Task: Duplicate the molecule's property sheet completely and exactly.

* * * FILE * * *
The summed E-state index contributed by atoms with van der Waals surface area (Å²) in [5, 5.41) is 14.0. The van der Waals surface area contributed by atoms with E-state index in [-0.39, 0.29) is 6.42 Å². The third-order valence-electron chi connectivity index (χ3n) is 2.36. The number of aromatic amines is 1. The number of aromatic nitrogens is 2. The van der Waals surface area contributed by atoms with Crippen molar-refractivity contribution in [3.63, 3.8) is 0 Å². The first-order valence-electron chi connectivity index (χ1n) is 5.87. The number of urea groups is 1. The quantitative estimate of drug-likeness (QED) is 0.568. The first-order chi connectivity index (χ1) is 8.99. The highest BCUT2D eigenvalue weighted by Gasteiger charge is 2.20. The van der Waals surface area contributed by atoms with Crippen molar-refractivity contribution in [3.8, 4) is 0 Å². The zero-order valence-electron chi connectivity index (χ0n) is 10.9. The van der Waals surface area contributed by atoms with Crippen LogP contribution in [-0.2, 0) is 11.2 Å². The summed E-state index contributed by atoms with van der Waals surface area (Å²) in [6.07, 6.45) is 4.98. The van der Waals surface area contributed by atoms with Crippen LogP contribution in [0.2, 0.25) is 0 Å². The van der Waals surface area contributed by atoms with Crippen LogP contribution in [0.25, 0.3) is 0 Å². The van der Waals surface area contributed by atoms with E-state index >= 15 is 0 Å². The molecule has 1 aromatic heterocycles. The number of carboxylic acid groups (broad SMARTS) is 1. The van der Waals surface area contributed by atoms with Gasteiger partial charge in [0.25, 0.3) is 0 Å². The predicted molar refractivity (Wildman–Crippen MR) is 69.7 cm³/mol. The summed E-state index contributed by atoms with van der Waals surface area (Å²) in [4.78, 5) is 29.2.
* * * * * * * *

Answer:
The summed E-state index contributed by atoms with van der Waals surface area (Å²) in [5, 5.41) is 14.0. The van der Waals surface area contributed by atoms with E-state index in [-0.39, 0.29) is 6.42 Å². The third-order valence-electron chi connectivity index (χ3n) is 2.36. The number of aromatic amines is 1. The number of aromatic nitrogens is 2. The van der Waals surface area contributed by atoms with Crippen molar-refractivity contribution in [3.63, 3.8) is 0 Å². The first-order valence-electron chi connectivity index (χ1n) is 5.87. The number of urea groups is 1. The quantitative estimate of drug-likeness (QED) is 0.568. The first-order chi connectivity index (χ1) is 8.99. The highest BCUT2D eigenvalue weighted by Gasteiger charge is 2.20. The van der Waals surface area contributed by atoms with Crippen molar-refractivity contribution in [3.8, 4) is 0 Å². The zero-order valence-electron chi connectivity index (χ0n) is 10.9. The van der Waals surface area contributed by atoms with Crippen LogP contribution in [-0.2, 0) is 11.2 Å². The summed E-state index contributed by atoms with van der Waals surface area (Å²) in [6.07, 6.45) is 4.98. The van der Waals surface area contributed by atoms with Crippen LogP contribution in [0.2, 0.25) is 0 Å². The van der Waals surface area contributed by atoms with Crippen LogP contribution in [0.25, 0.3) is 0 Å². The van der Waals surface area contributed by atoms with E-state index >= 15 is 0 Å². The molecule has 1 aromatic heterocycles. The number of carboxylic acid groups (broad SMARTS) is 1. The van der Waals surface area contributed by atoms with Gasteiger partial charge in [0.25, 0.3) is 0 Å². The predicted molar refractivity (Wildman–Crippen MR) is 69.7 cm³/mol. The summed E-state index contributed by atoms with van der Waals surface area (Å²) in [4.78, 5) is 29.2.